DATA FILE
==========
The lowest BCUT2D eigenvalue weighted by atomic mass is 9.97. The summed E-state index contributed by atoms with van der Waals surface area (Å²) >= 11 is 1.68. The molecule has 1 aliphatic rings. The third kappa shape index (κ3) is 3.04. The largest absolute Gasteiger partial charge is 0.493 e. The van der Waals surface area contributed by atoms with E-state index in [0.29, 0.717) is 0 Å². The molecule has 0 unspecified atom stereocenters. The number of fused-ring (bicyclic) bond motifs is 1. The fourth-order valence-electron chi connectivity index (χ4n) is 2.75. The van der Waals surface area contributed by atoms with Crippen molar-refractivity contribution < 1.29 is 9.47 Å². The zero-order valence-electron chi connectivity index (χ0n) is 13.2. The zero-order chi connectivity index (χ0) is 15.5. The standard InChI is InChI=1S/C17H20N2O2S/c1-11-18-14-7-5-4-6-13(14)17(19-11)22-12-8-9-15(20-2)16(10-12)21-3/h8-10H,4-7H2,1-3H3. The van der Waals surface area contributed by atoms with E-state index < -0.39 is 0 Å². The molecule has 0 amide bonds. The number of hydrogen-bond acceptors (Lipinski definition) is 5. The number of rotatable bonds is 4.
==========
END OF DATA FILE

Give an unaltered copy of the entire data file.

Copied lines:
The lowest BCUT2D eigenvalue weighted by atomic mass is 9.97. The summed E-state index contributed by atoms with van der Waals surface area (Å²) >= 11 is 1.68. The molecule has 1 aliphatic rings. The third kappa shape index (κ3) is 3.04. The largest absolute Gasteiger partial charge is 0.493 e. The van der Waals surface area contributed by atoms with E-state index in [0.29, 0.717) is 0 Å². The molecule has 0 unspecified atom stereocenters. The number of fused-ring (bicyclic) bond motifs is 1. The fourth-order valence-electron chi connectivity index (χ4n) is 2.75. The van der Waals surface area contributed by atoms with Crippen molar-refractivity contribution < 1.29 is 9.47 Å². The zero-order valence-electron chi connectivity index (χ0n) is 13.2. The zero-order chi connectivity index (χ0) is 15.5. The standard InChI is InChI=1S/C17H20N2O2S/c1-11-18-14-7-5-4-6-13(14)17(19-11)22-12-8-9-15(20-2)16(10-12)21-3/h8-10H,4-7H2,1-3H3. The van der Waals surface area contributed by atoms with E-state index < -0.39 is 0 Å². The molecule has 0 amide bonds. The number of hydrogen-bond acceptors (Lipinski definition) is 5. The number of rotatable bonds is 4.